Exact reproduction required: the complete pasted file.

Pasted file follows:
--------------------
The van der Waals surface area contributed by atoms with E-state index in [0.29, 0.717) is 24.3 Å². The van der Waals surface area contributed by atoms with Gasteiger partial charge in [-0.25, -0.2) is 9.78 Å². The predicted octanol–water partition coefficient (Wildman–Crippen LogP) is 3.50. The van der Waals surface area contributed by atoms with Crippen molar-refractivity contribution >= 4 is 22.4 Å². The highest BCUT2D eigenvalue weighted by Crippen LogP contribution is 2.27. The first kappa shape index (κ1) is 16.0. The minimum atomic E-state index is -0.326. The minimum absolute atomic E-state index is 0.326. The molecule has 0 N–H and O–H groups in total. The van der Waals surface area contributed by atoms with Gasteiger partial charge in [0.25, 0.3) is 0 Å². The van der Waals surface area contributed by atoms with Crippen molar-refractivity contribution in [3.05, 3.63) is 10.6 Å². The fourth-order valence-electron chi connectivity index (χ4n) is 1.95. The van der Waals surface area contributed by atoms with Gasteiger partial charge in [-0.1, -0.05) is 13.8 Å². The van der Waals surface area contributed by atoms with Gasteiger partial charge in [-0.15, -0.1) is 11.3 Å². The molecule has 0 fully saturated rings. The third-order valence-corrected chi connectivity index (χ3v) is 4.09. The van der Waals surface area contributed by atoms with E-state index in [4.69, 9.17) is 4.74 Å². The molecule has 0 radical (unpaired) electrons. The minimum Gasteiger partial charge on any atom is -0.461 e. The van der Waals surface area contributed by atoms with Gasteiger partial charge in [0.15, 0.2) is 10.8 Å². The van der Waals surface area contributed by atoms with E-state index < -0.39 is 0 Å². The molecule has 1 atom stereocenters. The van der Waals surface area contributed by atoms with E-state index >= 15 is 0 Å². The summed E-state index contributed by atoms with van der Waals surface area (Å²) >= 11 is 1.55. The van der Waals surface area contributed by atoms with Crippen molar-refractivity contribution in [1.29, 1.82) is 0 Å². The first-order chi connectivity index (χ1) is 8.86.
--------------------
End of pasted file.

The van der Waals surface area contributed by atoms with E-state index in [0.29, 0.717) is 24.3 Å². The van der Waals surface area contributed by atoms with Gasteiger partial charge in [-0.25, -0.2) is 9.78 Å². The predicted octanol–water partition coefficient (Wildman–Crippen LogP) is 3.50. The van der Waals surface area contributed by atoms with Crippen molar-refractivity contribution >= 4 is 22.4 Å². The highest BCUT2D eigenvalue weighted by Crippen LogP contribution is 2.27. The first kappa shape index (κ1) is 16.0. The minimum atomic E-state index is -0.326. The minimum absolute atomic E-state index is 0.326. The molecule has 0 N–H and O–H groups in total. The van der Waals surface area contributed by atoms with Gasteiger partial charge in [0.25, 0.3) is 0 Å². The van der Waals surface area contributed by atoms with Crippen molar-refractivity contribution in [3.05, 3.63) is 10.6 Å². The fourth-order valence-electron chi connectivity index (χ4n) is 1.95. The van der Waals surface area contributed by atoms with Gasteiger partial charge in [-0.1, -0.05) is 13.8 Å². The van der Waals surface area contributed by atoms with Gasteiger partial charge in [-0.15, -0.1) is 11.3 Å². The molecule has 0 fully saturated rings. The third-order valence-corrected chi connectivity index (χ3v) is 4.09. The van der Waals surface area contributed by atoms with E-state index in [4.69, 9.17) is 4.74 Å². The molecule has 0 radical (unpaired) electrons. The minimum Gasteiger partial charge on any atom is -0.461 e. The van der Waals surface area contributed by atoms with Gasteiger partial charge in [0.15, 0.2) is 10.8 Å². The van der Waals surface area contributed by atoms with E-state index < -0.39 is 0 Å². The molecule has 1 atom stereocenters. The van der Waals surface area contributed by atoms with E-state index >= 15 is 0 Å². The summed E-state index contributed by atoms with van der Waals surface area (Å²) >= 11 is 1.55. The van der Waals surface area contributed by atoms with Crippen molar-refractivity contribution in [1.29, 1.82) is 0 Å². The first-order chi connectivity index (χ1) is 8.86.